Project Risk Managers will tend to be experienced project managers who have gone on to specialise in risk management. The qualification “Management of Risk (MoR)” is a must for any risk management expert.

4
Programme & Project Planners

A dedicated role within a programme, project or programme office which purely concentrates on the initial and ongoing planning of a project or programme. The Project Planner is also a role which is focused within one programme or project. The planner generally has excellent skills in working with the Project Manager and team to initially assist in scoping the project, creating, issuing and controlling project plans, implementing earned value techniques, identification of project plan issues and supporting the project manager in issue resolution and decision making.

The project planner will also be expert in particular planning tools (PPT) – MS Project, Primavera, ca, Artemis etc and equally at home with MS Excel as basic. The Project Planner works proactively with the Project Manager and project team and ensures the project plan remains current and up to date, they’ll also be able to assist in areas such as capacity planning, resource management planning and interdependency management on larger projects and programmes.

Like the Project Planner, the Programme Planner supports the Programme Manager and Project Managers in planning activities to facilitate the delivery of the programme within budget and within timescales. The role differs slightly from that of a project planner due to the support that is required across projects within the programme.

Due to the programme nature – often meaning multiple projects, complexity in terms of shared resources and larger scale in term of budget and scope etc, the programme planner may have both the duties of the project planner i.e., planning on the individual projects as well as the programme planning duties.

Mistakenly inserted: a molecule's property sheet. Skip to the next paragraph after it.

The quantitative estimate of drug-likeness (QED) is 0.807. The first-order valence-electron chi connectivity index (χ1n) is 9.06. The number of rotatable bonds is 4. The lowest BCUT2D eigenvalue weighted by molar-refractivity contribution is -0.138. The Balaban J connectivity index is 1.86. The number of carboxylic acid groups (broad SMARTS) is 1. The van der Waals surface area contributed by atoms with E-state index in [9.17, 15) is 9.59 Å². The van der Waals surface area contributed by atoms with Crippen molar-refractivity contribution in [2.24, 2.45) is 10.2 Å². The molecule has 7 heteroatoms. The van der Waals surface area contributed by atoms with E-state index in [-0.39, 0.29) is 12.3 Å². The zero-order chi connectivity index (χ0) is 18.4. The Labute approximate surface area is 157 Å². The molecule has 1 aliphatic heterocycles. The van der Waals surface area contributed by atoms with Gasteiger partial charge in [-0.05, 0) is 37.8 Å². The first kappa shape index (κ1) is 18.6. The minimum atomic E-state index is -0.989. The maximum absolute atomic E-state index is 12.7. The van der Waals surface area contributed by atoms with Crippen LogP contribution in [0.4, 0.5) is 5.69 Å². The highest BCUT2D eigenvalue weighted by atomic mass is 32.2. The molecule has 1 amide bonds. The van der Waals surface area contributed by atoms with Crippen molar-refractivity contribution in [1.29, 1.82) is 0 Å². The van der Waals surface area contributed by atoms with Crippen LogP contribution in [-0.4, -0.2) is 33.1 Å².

5
Project Estimator

The Project Estimator is also known as a Cost Estimator and is generally a role found within the construction, engineering or manufacturing industries The Estimator will work from the bid/tender stage all way through to completion of the project.

The estimator – as the name suggests – is responsible for estimating or forecasting the cost of a project (time, resources, materials etc) over its entire lifetime. When you consider the lifespan and complexity of some construction projects it is easy to see why such a role is an important addition to the project team. Due to the nature of the construction industry – where businesses compete to tender for the work – it is important that accurate costs are understood before starting the build.

Project Estimators are analysts in a lot of respects – taking data from all quarters, understanding requirements, taking past projects into account for accurate costings and producing robust cost plans. The project estimator will also have effective planning skills – the ability to use a variety of operating and plannig methods to provide detailed analysis. They will also use planning software tools like that of a project planner and may perform the role of planner as the project moves into the delivery cycle.

6
Benefits Realisation Managers

Benefits Realisation and Benefits Management have become increasingly popular in programmes, projects, PMOs and portfolio offices. Organisations which run large, complex programmes and projects have increasingly turned to programme management as a process to help manage these complexities.

Benefits management is defined as; “A structured approach to ensure maximum benefits are delivered, that involves identifying, planning, measuring and tracking benefits from the start of a project until all its benefits are realised. The term ‘benefits management’ is often used interchangeably with the term ‘benefits realisation’. Source: Department of Finance and Personnel, Northern Ireland

Benefits Managers or Benefits Realisation Managers are specifically managing this aspect of a project, programme or portfolio. You may also find this role within a Programme Office or Centre of Excellence model of a PMO.

Open Positions

Looking to Recruit Project Controls staff?

To discuss your Project Controller recruitment with the team at Arras People, call us or use the contact form